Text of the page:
Colm O'Regan: An IKEA expedition when you are filling an empty house is the toughest

Before you know it, you’re asking ‘how are we for tea-lights?’ and you’re horsing the candle-slabs into the trolley.
Colm O'Regan: An IKEA expedition when you are filling an empty house is the toughest

We went to IKEA for the shade. Not a lampshade, just an absence of ultraviolet light. I’ve never had an IKEA trip like it. Just going to get in out of the heat.

We were at the Coping Stage of the Heatwave by this time. This is where the euphoria has passed. The realisation had set in that it was here for a while and we do not need to rotisserie ourselves. And the further awareness that 30-degree heat might be a bad thing if you’re trying to work or mind children -as opposed to lying back and sending photos of your feet and bottles of San Miguel from your holidays in Santa Del Espagna to the lads in the WhatsApp. Heatwaves are like visitors. You realise your house isn’t set up for them and you get your fill pretty quick. And the heatwave might be part of climate change -the kind of visitor who arrives in the middle of The Soaps and shows no sign of leaving ever.

It wasn’t always about leisure trips for air conditioning.

We started out rough. We first went to the one in Belfast in 2008 with a long list, hopes and dreams and an agreement that we would try to still be a couple by the time we got out. An IKEA expedition when you are filling an empty house is the toughest. Every single object -once small enough- is a possibility. We had one run through and came out with a spatula so we had to go through again and actually decide on things.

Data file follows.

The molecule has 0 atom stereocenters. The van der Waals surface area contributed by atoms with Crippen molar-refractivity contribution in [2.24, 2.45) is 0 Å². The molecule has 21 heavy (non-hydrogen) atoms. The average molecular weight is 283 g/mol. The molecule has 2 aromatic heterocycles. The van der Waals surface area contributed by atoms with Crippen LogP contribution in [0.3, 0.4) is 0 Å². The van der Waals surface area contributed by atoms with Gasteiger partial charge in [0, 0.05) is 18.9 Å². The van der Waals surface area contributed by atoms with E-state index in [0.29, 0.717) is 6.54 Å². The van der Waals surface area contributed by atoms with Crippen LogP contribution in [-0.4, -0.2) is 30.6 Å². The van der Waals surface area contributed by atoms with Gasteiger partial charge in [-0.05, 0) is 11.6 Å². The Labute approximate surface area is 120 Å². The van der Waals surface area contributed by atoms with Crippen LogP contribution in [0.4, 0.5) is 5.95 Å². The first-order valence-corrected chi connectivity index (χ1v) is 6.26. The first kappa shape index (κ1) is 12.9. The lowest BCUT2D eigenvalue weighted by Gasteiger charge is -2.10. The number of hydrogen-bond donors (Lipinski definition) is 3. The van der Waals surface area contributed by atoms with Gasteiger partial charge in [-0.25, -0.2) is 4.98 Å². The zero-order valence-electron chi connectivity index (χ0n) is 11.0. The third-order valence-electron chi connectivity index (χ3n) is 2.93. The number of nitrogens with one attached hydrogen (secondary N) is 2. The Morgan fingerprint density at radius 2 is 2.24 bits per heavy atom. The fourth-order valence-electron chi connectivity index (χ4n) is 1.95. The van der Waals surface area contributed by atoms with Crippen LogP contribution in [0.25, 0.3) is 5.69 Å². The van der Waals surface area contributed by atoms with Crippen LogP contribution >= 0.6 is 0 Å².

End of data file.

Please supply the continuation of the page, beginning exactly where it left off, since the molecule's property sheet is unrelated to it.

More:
We drew comfort from The Five. The Poang cantilever armchair (45 years old this year), the Bekvam stepper, the Billy bookcase, the Hemnes beds and the Expedit. They gave us a bit of confidence to not to break up in the frames section.

That was then. Over time, the IKEA stress levels have declined in a sort of half-life curve. The fears of getting the wrong thing, that it won’t fit in the boot, that there will be ‘scope-drift’ and we’ll end up with more frames, have ebbed. (Not framing anyone here but let’s just say of the two of us, I do not have as strong an urge to buy frames. But on the other hand, if it were left up to me, our house would still only have a spatula in it.)

I have been able to step back from the experience and ask questions like Where do they get their names from? Since you asked, Poang means point in Swedish, Bekvam means comfort, Billy is a fella’s name who used to work there. Hemnes is a town in Norway. (All the bedroom stuff is Norwegian towns) and the Expedit is Swedish for shopkeeper. There is a pattern in case you think they’re just words made up.

And now we are in IKEA for somewhere to go in the heat of the day. Like cows swishing our tails in the shade of a ditch.

Mind you we still managed to fill a trolley. IKEA rarely lets you leave without getting something. You just see so many bijou apartment set ups with knacky things that your willpower leaks. Fatally distracted and lured by the thought of meatballs and bad ketchup in a takeaway bag. Before you know it, you’re asking ‘how are we for tea-lights?’ and you’re horsing the candle-slabs into the trolley.

By the time we have come out, the heatwave is boiling the kettle and shows no signs of leaving. We’re no better set up for hot weather.

But at least, with our two new pillows and a potato peeler, and, we’re a bit more ready for visitors.

 

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